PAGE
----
Melanie did her best to remember Nanny’s rules. She looked at Deborah and tried to make light conversation. “What did you do today?” she asked her mother.
“Nothing,” Deborah said.
She savoured the word.
“Nothing,” she said again.
“I’ve done nothing for almost a week—and it’s been wonderful.”
The week before, she had finished making “Separate Tables” for Hecht-Hill- Lancaster; by the end of the month she would leave for Europe to co-star with Yul Brynner in “The Journey.”
“Next week I must start getting my clothes ready for Europe.” She grimaced at the thought. Perhaps the thing she hated most about traveling was getting the clothes ready.
She loved clothes—especially her chinchilla cape from Tony “for the years 1957 through 1967 inclusive.” But Tony thinks I’m too extravagant, so I always try to economize by taking my old clothes abroad, but by the time I return home I hate them all and have to restrain myself from picking them up in armfuls and chucking them all out.”
“You must have done something today.” Melanie said.
“You must have done something,” Frankie echoed.
“Nothing much,” she answered the children’s question. “I finished a book. And painted. And played with Duffy. And scratched Tonton’s stomach. And slept wonderfully late.”
She had slept long, until 9:15. Then there had been breakfast in bed—tea, toast, and juice. As she drank her tea, she had worked the puns and anagrams puzzle in the Manchester Guardian. The puzzle was a challenge. Most American crossword puzzles didn’t interest her. “They’re so straightforward I get terribly bored.”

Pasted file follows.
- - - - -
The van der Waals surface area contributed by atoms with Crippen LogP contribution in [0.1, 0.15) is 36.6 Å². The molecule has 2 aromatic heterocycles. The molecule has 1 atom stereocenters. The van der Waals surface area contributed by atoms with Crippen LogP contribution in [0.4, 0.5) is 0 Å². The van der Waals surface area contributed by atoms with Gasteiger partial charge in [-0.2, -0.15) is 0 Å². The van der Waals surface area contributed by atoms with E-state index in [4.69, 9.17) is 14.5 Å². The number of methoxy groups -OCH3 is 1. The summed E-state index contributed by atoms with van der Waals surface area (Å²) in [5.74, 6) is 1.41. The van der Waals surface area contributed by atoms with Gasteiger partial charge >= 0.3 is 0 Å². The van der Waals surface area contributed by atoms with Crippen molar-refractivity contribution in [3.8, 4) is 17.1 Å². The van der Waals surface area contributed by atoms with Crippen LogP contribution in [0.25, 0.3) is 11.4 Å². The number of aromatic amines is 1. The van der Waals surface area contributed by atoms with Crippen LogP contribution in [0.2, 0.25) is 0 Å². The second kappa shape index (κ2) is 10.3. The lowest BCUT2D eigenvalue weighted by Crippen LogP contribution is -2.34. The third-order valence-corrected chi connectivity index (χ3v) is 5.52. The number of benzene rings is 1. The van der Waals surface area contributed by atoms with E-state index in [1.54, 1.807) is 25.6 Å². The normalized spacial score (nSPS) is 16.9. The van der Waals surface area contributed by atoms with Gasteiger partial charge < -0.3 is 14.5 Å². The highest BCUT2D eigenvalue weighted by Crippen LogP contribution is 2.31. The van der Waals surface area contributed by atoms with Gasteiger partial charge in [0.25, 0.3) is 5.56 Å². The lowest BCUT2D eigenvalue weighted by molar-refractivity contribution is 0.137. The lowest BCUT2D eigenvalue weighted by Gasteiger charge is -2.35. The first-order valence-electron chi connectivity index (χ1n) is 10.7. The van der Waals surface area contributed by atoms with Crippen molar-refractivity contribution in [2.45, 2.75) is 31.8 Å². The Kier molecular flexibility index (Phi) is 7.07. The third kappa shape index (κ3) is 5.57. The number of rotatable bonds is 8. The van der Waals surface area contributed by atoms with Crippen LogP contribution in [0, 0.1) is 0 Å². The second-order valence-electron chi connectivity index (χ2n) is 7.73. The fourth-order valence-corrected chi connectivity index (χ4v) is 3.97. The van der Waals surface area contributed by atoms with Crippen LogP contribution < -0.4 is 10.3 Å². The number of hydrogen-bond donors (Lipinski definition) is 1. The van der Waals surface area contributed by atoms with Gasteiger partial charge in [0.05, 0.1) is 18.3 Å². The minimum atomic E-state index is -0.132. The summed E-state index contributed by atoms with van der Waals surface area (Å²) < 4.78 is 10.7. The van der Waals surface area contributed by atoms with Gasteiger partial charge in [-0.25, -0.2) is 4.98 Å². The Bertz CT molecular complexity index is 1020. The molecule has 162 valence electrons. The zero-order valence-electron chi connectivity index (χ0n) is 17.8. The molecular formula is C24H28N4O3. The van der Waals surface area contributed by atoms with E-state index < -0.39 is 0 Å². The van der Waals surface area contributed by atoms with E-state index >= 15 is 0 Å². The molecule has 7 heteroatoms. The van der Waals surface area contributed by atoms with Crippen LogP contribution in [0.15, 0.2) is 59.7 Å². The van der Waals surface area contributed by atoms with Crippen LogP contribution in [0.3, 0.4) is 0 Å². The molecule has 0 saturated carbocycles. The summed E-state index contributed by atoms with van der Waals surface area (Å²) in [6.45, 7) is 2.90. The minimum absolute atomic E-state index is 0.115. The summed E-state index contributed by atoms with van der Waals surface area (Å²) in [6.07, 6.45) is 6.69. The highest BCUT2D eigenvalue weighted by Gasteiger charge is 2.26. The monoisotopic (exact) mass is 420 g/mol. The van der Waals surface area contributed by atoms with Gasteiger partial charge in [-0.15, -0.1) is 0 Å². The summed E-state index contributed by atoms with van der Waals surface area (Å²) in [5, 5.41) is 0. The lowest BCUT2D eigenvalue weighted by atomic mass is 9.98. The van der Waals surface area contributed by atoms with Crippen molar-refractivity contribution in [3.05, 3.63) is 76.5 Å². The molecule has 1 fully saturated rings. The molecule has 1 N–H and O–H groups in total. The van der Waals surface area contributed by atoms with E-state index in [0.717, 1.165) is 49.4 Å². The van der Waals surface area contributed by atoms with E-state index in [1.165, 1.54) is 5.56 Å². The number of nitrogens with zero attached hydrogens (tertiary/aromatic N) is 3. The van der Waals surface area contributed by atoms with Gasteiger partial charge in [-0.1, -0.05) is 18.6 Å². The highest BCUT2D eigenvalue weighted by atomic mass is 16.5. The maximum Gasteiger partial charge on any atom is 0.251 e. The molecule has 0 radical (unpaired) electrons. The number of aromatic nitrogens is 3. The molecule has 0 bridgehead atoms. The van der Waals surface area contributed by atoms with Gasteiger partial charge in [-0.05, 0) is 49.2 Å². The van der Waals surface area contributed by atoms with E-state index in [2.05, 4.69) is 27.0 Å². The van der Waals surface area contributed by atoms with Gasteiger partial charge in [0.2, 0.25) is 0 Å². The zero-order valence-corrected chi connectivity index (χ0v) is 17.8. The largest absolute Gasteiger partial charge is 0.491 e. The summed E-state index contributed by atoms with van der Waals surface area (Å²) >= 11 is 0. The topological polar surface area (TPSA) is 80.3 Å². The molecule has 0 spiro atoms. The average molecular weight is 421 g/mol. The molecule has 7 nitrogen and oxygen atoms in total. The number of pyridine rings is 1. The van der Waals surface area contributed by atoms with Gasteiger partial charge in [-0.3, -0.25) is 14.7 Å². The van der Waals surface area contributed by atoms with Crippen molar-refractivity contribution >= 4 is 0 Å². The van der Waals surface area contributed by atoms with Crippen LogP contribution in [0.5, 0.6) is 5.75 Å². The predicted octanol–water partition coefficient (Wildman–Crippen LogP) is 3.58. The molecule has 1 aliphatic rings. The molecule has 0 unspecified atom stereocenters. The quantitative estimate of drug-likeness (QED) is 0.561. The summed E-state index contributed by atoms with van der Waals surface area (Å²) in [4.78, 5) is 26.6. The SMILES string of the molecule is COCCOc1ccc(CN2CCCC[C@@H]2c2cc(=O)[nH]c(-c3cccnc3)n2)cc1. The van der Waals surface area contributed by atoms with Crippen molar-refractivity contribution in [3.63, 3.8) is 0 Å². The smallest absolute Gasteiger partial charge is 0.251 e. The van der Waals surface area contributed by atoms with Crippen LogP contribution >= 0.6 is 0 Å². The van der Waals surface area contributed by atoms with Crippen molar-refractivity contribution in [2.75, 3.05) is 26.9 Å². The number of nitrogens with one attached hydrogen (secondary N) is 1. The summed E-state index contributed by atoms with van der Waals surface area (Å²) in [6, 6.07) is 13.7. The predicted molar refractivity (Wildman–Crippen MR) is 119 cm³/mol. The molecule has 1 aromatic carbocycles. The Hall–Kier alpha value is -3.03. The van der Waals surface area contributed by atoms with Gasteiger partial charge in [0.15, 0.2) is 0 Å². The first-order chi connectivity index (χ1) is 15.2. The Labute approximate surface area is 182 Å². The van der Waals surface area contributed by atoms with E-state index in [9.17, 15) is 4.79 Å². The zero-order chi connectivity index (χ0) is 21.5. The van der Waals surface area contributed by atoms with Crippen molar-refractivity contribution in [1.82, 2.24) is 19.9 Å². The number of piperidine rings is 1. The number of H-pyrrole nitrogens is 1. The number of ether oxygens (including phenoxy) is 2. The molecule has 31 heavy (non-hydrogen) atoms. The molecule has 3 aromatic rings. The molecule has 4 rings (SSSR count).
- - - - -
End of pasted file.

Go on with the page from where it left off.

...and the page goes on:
After her puzzle, she had thought over the possibilities of the day ahead. “Shall I turn out those drawers? Or shall I read? Or paint? Or work in the garden? Or sort clothes?”
In the end she had done almost nothing at all. She had embroidered for a while with Blessing Bartley, her parakeet, sitting on the edge of the embroidery hoop.
Then she had wandered in the gardens.
Deborah has always found herself pretending—and almost believing—that things like trees and typewriters and roses and dogs could really feel and think the way she did. For instance, she was sure that Blessing Bartley really knew how to sew and was being quite critical of her work when he perched on her shoulder and watched.
“He’s the only temperamental person in the household,” Deborah had analyzed it. “I try to understand his super-sensitivity—except when he bites my hand. I don’t think it’s my Christian duty to consider this fair play.”
And there was Duffy, dear Duffy the Scotty. Deborah was sure “he has an inferiority complex because he’s so black and doesn’t photograph well. You can’t see his shape.”
Tonton the dachshund, another member of the menagerie, dearly loved to have his tummy scratched. “It’s the way to make him go into a coma,” Deborah was convinced.